– of getting-closer-to Spanish Walk! I took him along the barn’s corridor and back this morning and although he still doesn’t really have the idea sorted in his head, we did get a couple of steps where he lifted his forelegs more than usual for walk (not full height yet, but definitely a little higher than a normal step) while still maintaining forward motion. Better yet, they were one immediately after the other, so he used both forelegs! He’s very cleverly cottoned on to me pointing to the shoulder nearer to me as I lead him as the signal for him to lift that leg, and – even more cleverly! – he’s connected that to me pointing to the shoulder further away from me, too, and worked out what that means.

Arabs are well-known to be highly intelligent but I reckon Abe’s clever even for an Arab!

Spanish Walk – The Next Step


Abe is sort of on the back burner, since George and Dancer are conspiring to soak up every free second I can find between them, but he’s putting up with all nobly and just looking hopefully at me over his stable door at frequent intervals, so while I was waiting for a lift home tonight (the car has had yet another trip to the garage! – hopefully this time it’s properly fixed and I won’t see one particular annoying little orange light again….) I took him out for a bit of work on his Spanish Walk.

He’s got the forward-and-lift motion of the front legs nailed firmly, and he knows the signals for it perfectly well, so I thought I’d try combining those with forward motion, which he hasn’t been asked to do before – but it’s the logical next move in developing Spanish Walk, after all.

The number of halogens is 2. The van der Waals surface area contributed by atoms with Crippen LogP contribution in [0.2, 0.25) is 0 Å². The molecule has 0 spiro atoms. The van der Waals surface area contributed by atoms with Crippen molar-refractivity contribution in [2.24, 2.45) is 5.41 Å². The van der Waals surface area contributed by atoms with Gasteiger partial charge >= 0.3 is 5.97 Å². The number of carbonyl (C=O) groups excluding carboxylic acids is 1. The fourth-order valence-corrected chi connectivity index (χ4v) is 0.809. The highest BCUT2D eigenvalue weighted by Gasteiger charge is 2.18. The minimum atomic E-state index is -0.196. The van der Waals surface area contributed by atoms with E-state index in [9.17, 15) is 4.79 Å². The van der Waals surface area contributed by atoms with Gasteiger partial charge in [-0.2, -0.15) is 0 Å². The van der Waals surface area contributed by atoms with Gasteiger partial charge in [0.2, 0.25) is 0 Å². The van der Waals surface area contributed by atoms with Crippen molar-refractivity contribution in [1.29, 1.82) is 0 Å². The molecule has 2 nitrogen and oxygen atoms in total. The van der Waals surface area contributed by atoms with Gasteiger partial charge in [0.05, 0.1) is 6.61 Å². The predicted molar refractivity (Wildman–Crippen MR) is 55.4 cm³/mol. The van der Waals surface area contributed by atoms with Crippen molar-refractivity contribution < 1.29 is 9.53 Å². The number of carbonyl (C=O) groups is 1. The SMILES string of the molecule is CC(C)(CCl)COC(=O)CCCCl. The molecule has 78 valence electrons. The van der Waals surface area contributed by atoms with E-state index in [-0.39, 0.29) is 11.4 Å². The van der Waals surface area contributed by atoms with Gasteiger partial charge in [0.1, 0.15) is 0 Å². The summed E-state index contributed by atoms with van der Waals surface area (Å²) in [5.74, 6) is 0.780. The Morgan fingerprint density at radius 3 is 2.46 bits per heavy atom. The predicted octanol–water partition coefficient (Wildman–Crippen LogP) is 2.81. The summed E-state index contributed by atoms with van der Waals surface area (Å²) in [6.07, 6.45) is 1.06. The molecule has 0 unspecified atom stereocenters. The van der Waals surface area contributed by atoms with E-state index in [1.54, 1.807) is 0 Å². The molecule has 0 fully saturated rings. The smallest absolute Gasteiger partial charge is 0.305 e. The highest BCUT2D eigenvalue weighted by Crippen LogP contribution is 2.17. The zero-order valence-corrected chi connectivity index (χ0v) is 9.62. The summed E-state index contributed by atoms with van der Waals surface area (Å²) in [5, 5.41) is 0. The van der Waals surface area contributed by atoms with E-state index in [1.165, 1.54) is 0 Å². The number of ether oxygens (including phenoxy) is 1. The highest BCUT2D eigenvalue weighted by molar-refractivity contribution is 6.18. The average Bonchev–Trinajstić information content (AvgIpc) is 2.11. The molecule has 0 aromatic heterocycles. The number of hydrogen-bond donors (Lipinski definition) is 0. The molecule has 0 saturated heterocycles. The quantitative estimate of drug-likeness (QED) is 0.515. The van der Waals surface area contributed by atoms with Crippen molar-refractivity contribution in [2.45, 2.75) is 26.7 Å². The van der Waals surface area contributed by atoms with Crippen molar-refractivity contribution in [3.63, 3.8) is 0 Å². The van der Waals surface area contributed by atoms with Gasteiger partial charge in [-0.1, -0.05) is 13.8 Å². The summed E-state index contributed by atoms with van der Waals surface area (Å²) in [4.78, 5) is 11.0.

He was somewhat puzzled at first and kept doing a leg-hoist followed by a step, but then he suddenly did a leg-lift and put his hoof down forward, which got him masses of praise and treats, and after a few more steps he managed it again. We only went the length of the barn and back, but in the course of that he did produce half a dozen good forward-and-lift steps, each of which received rapturous praise from me, and hopefully he’ll think about it overnight and when we try it again he’ll remember and be able to make more progress.

It’s quite a big ask for a still very young horse, but we’ll take it at his pace and see where we get to.

A New Trick…Again

And I wish he hadn’t decided to try this one out!

It’s quite simple. He waits until I’m distracted by something and then puts his nose up and licks my face with his large, slimy, wet horse tongue. Unfortunately it gets a great response – I reel away wiping my face with cries of ‘Abe! You revolting monster!’ and anyone seeing it laughs like a drain.

He likes this. He’s going to keep doing it.


More Mats

It was another nasty day outdoors today, so I put the mats down for Abe to play on again. I ended up making it a very short session as the wet weather is making the floor in the barn quite slippy – Lynn is power-washing it as and when she gets time and that helps greatly, but wet concrete is just like that when you add a layer of mud from boots, hooves, quad and trailer tes, etc.

Better safe than sorry and I don’t want any of the horses slipping, so we made a slow progress along the barn and back, stepping on mats as we went, and then he went back into his stable for the night.

If we get a dry day, I’ll take the mats over to the school and give the boys a session there. Separately!